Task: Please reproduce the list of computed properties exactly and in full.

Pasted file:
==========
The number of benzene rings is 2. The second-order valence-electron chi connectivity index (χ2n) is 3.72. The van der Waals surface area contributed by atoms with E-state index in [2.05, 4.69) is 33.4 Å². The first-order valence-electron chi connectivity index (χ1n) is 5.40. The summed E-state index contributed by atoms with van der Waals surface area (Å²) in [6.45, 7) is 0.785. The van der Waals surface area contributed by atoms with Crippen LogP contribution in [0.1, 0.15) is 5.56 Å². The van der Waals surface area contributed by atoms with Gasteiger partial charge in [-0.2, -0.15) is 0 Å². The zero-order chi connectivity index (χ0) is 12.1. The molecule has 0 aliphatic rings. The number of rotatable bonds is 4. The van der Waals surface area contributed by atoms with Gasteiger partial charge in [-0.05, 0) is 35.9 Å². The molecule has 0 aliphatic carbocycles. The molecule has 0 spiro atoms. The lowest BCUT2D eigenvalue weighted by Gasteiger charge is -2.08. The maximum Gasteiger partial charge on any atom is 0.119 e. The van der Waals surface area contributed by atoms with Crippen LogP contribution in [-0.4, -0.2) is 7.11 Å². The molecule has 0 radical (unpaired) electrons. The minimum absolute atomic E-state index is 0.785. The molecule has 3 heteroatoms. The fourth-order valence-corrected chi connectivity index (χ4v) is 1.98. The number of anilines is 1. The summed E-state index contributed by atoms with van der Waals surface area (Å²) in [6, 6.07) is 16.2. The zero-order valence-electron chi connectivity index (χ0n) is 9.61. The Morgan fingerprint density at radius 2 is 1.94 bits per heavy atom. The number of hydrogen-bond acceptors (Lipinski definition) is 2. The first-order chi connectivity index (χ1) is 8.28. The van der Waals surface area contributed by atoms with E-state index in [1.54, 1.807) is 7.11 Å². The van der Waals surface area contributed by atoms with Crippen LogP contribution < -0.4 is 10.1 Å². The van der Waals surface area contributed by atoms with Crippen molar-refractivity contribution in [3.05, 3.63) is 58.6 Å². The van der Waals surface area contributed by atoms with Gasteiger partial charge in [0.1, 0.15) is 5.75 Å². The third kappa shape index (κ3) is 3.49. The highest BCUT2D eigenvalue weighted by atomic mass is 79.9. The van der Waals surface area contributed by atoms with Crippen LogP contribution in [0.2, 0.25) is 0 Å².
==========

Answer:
The number of benzene rings is 2. The second-order valence-electron chi connectivity index (χ2n) is 3.72. The van der Waals surface area contributed by atoms with E-state index in [2.05, 4.69) is 33.4 Å². The first-order valence-electron chi connectivity index (χ1n) is 5.40. The summed E-state index contributed by atoms with van der Waals surface area (Å²) in [6.45, 7) is 0.785. The van der Waals surface area contributed by atoms with Crippen LogP contribution in [0.1, 0.15) is 5.56 Å². The van der Waals surface area contributed by atoms with Gasteiger partial charge in [-0.2, -0.15) is 0 Å². The zero-order chi connectivity index (χ0) is 12.1. The molecule has 0 aliphatic rings. The number of rotatable bonds is 4. The van der Waals surface area contributed by atoms with Gasteiger partial charge in [-0.05, 0) is 35.9 Å². The molecule has 0 aliphatic carbocycles. The molecule has 0 spiro atoms. The lowest BCUT2D eigenvalue weighted by Gasteiger charge is -2.08. The maximum Gasteiger partial charge on any atom is 0.119 e. The van der Waals surface area contributed by atoms with Crippen LogP contribution in [-0.4, -0.2) is 7.11 Å². The molecule has 0 radical (unpaired) electrons. The minimum absolute atomic E-state index is 0.785. The molecule has 3 heteroatoms. The fourth-order valence-corrected chi connectivity index (χ4v) is 1.98. The number of anilines is 1. The summed E-state index contributed by atoms with van der Waals surface area (Å²) in [6, 6.07) is 16.2. The zero-order valence-electron chi connectivity index (χ0n) is 9.61. The Morgan fingerprint density at radius 2 is 1.94 bits per heavy atom. The number of hydrogen-bond acceptors (Lipinski definition) is 2. The first-order chi connectivity index (χ1) is 8.28. The van der Waals surface area contributed by atoms with E-state index in [1.54, 1.807) is 7.11 Å². The van der Waals surface area contributed by atoms with Crippen LogP contribution < -0.4 is 10.1 Å². The van der Waals surface area contributed by atoms with Crippen molar-refractivity contribution in [3.05, 3.63) is 58.6 Å². The van der Waals surface area contributed by atoms with Gasteiger partial charge in [0.1, 0.15) is 5.75 Å². The third kappa shape index (κ3) is 3.49. The highest BCUT2D eigenvalue weighted by atomic mass is 79.9. The van der Waals surface area contributed by atoms with Crippen LogP contribution in [0.2, 0.25) is 0 Å².